One has to wonder why
>Verhoeven would choice to adapt  a book which he obviously disdains
I'll agree Verhoeven isn't subtle, but from the reviews I've seen, maybe
he's too subtle for the audience the film seems to be marketed for.  I
simply can't see how anyone is reading this film straight.  It's being
marketed that way, sure.  But at what point does this film do anything that
jingoistic sci-fi films such as INDEPENDENCE DAY are doing?  Yes, the aliens
are once again hostile, but it's made pretty clear that the Earth probably
trespassed first.  The entire "rightness" of the cause is obviously being
put into question (mirrored by Ricco's misguided reasons for being a trooper
in the first place).  And as has been noted by others, there is no pat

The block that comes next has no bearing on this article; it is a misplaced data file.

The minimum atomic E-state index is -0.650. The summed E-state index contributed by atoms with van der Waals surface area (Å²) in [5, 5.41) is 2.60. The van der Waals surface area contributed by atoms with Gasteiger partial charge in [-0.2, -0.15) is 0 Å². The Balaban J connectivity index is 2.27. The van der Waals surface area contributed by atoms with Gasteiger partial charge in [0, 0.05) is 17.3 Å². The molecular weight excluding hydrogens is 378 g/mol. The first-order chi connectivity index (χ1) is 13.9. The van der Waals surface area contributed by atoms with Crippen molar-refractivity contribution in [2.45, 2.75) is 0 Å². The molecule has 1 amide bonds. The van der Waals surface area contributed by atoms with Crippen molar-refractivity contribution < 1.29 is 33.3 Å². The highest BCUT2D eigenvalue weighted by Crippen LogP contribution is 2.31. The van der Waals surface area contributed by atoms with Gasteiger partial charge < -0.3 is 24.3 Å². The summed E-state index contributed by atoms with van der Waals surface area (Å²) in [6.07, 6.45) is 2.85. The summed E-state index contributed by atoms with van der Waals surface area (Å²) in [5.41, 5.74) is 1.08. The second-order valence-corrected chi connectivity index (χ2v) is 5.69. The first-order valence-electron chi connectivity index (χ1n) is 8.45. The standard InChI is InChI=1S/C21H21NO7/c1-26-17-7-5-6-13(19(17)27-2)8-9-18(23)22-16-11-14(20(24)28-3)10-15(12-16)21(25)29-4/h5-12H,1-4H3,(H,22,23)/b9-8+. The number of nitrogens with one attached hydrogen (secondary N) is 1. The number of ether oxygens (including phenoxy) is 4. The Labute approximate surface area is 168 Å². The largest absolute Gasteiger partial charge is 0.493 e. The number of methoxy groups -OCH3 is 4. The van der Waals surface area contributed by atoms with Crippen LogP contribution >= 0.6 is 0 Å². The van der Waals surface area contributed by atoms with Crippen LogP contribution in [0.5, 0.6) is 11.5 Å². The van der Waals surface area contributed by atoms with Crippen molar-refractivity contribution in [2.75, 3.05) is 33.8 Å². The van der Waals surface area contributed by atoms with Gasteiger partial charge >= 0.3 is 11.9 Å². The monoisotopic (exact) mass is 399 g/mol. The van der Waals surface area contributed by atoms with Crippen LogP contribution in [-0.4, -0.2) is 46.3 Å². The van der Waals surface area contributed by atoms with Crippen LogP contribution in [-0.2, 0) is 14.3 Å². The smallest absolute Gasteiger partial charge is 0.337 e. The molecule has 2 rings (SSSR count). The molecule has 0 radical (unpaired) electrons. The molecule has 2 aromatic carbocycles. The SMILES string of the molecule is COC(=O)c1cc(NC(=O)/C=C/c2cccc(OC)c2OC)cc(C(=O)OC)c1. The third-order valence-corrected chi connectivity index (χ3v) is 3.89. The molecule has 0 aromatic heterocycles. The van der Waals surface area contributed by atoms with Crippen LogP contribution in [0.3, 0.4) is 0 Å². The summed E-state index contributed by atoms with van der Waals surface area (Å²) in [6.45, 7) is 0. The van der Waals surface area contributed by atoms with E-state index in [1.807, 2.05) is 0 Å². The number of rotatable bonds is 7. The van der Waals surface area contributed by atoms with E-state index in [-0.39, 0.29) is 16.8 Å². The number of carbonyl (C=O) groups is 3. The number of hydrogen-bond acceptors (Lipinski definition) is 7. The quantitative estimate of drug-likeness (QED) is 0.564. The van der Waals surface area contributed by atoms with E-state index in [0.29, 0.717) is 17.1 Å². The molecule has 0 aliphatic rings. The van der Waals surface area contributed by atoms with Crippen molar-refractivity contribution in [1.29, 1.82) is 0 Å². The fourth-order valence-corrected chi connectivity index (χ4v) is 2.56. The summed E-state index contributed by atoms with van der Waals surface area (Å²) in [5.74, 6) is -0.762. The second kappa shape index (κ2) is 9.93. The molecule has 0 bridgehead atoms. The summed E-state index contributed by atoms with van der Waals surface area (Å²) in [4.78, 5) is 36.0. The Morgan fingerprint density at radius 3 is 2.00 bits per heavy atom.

conclusion.  The climax is the anticlimactic revelation, made by a
Spock-like mindreading by Doogie Howser, that one of the brainy bugs is
"scared."  Hardly the chest-thumping antics we see at the end of ID.  Maybe
all this is being performed none-too- subtly, but I'm amazed everyone is so
eager to jump on Verhoeven just because, it seems to me, he made one really
really bad film (SHOWGIRLS obviously).  Now if you want to say that it's a
bad film because it doesn't work, the acting's bad, it's too gory, it's too
long, it's too formulaic, fine.  But I find it interesting that terms like
"fascist" are used to describe the movie.  Is anybody else disturbed about
by all this?
As for the idea that a director shouldn't adapt a book he/she might disdain
ideologically, that would eliminate a few classics, such as KISS ME DEADLY
(Aldrich's politics obviously don't jibe with Spillane's), APOCALYPSE NOW,
LAST OF THE MOHICANS, and, it could be argued, even something like THE
NATURAL.  Since when do directors have to politically and ideologically
approve of their sources?
Matt Ramsey
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